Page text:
The TPP has aims other than free trade
New US President Donald Trump has shown his intent to implement ultraconservative policies, which is causing a sense of crisis in many people all around the world. This is because Trump’s conservatism reminds us of the conservative economic diplomacy adopted by many countries in the 20th century, which triggered the two World Wars. Based on the lessons we learned from those World Wars, we have promoted free trade by establishing GATT and founding the WTO. Trump seems to be trying to turn back the clock. His perspective seems narrow because he only talks about the domestic economy. However, such conservatism cannot buoy the US economy. For example, supply chains have been established globally, which makes it impossible for us to return to the early 20th century. When we look back at the history from a wider point of view, we come to understand the significance of the TPP, from which Trump has announced his withdrawal. The TPP is also still controversial in Japan, and some people argue the TPP only from the viewpoint of free trade. However, the TPP is different from the FTA which is aimed at the elimination or reduction of tariffs for the purposes of trade liberalization. Let’s examine the significance of the TPP based on the history of Asia.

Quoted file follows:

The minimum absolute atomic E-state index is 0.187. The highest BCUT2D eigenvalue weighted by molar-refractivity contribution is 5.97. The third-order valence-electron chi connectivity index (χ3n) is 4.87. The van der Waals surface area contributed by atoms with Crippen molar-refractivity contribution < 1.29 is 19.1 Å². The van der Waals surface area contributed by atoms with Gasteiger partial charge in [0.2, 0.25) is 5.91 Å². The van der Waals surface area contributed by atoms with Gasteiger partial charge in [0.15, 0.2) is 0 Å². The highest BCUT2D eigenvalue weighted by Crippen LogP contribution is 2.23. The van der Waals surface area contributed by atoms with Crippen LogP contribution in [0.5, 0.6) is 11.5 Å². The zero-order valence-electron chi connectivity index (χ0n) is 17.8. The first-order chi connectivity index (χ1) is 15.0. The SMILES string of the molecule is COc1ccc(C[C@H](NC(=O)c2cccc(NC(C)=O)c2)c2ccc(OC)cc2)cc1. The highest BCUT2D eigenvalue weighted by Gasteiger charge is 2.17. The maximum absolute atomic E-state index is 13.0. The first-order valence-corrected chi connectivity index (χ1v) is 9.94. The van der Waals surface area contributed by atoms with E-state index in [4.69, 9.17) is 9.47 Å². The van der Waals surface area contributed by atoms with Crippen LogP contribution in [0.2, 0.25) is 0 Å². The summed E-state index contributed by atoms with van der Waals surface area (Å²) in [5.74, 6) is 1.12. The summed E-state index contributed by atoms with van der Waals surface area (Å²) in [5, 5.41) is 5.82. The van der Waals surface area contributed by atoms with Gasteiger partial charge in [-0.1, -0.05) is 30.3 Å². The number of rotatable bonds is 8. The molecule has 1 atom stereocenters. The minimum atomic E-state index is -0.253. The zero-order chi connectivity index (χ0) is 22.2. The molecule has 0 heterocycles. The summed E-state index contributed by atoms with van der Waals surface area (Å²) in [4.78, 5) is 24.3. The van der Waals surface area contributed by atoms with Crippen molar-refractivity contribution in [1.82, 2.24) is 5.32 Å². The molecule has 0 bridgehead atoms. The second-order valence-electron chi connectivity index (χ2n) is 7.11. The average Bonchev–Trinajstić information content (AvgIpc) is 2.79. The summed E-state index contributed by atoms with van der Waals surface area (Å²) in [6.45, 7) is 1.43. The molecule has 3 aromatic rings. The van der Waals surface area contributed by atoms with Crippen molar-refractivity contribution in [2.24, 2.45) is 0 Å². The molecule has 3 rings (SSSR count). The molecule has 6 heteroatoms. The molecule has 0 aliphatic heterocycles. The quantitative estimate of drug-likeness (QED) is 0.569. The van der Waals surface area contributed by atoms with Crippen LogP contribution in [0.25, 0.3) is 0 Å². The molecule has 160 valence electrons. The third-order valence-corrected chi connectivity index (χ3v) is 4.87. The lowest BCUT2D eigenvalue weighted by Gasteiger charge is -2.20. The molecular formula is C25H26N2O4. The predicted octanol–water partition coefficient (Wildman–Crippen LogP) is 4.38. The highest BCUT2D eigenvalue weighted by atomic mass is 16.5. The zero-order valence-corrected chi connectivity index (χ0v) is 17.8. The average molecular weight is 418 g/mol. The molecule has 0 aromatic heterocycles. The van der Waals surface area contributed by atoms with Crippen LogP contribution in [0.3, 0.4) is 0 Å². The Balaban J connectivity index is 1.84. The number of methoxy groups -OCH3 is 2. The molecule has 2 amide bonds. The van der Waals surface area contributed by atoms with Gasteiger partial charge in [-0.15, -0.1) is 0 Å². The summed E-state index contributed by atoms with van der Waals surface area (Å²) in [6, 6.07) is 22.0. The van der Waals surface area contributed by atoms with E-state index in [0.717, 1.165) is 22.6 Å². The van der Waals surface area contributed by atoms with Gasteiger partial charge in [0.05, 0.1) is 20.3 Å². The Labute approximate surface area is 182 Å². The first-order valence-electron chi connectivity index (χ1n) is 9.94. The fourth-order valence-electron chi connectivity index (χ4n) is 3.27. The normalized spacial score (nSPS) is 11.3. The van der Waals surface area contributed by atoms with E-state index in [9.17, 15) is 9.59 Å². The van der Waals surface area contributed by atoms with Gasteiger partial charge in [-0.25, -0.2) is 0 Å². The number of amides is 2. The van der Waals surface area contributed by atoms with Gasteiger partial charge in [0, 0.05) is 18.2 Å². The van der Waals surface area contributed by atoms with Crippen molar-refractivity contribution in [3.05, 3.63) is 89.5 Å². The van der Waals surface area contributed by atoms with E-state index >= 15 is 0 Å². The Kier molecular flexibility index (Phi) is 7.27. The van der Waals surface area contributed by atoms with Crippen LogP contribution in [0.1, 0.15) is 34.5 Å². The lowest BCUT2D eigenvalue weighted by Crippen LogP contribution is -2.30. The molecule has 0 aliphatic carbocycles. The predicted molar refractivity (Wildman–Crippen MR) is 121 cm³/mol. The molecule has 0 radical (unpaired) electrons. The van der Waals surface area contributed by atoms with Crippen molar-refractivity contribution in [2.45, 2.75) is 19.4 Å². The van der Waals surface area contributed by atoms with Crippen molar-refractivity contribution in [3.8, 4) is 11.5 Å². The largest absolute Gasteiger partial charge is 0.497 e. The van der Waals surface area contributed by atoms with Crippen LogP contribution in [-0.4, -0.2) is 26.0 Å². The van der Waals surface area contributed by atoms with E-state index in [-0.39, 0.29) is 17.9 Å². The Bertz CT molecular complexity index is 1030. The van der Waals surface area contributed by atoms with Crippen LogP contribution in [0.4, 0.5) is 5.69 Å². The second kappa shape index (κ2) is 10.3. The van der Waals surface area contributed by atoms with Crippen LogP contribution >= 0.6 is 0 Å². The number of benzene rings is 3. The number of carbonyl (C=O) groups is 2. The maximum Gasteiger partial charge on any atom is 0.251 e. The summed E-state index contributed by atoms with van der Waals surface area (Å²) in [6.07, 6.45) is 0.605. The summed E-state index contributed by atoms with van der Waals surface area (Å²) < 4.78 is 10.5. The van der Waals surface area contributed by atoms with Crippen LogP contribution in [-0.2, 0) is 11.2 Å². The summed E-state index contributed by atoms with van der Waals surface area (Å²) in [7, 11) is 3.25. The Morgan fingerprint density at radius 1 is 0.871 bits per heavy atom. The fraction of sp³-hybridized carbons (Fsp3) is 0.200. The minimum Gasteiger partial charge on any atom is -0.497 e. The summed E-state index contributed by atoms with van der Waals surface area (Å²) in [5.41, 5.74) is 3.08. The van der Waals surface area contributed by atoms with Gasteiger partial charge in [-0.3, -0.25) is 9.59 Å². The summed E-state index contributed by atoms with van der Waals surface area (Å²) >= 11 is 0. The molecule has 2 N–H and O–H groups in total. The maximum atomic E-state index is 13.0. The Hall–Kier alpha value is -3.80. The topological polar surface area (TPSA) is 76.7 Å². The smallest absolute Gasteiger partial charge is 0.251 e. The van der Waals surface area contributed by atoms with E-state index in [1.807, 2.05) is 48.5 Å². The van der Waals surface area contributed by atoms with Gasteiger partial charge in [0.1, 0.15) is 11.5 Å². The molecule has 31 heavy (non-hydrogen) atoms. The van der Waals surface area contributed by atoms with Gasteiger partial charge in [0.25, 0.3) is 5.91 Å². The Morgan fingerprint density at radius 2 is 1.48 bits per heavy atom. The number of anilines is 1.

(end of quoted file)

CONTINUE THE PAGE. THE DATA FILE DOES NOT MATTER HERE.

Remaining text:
The TPP was getting closer to a Japanese-style economic partnership agreement
After World War II, there was a movement to establish a community in East Asian countries like the community in Europe. In 1990, Prime Minister Mahathir of Malaysia advocated an economic scheme in East Asia, the East Asia Economic Caucus (EAEC). However, the idea faced bitter opposition from the US, which felt concerned that an exclusive economic bloc would be created there and the US would be driven out. Then, South Korean President Kim Dae Jung proposed the East Asian Economic Group (EAEG), which also drew US opposition. When Prime Minister Goh Chok Tong of Singapore proposed the Asia-Europe Meeting (ASEM), Asian countries found it difficult to act in unison.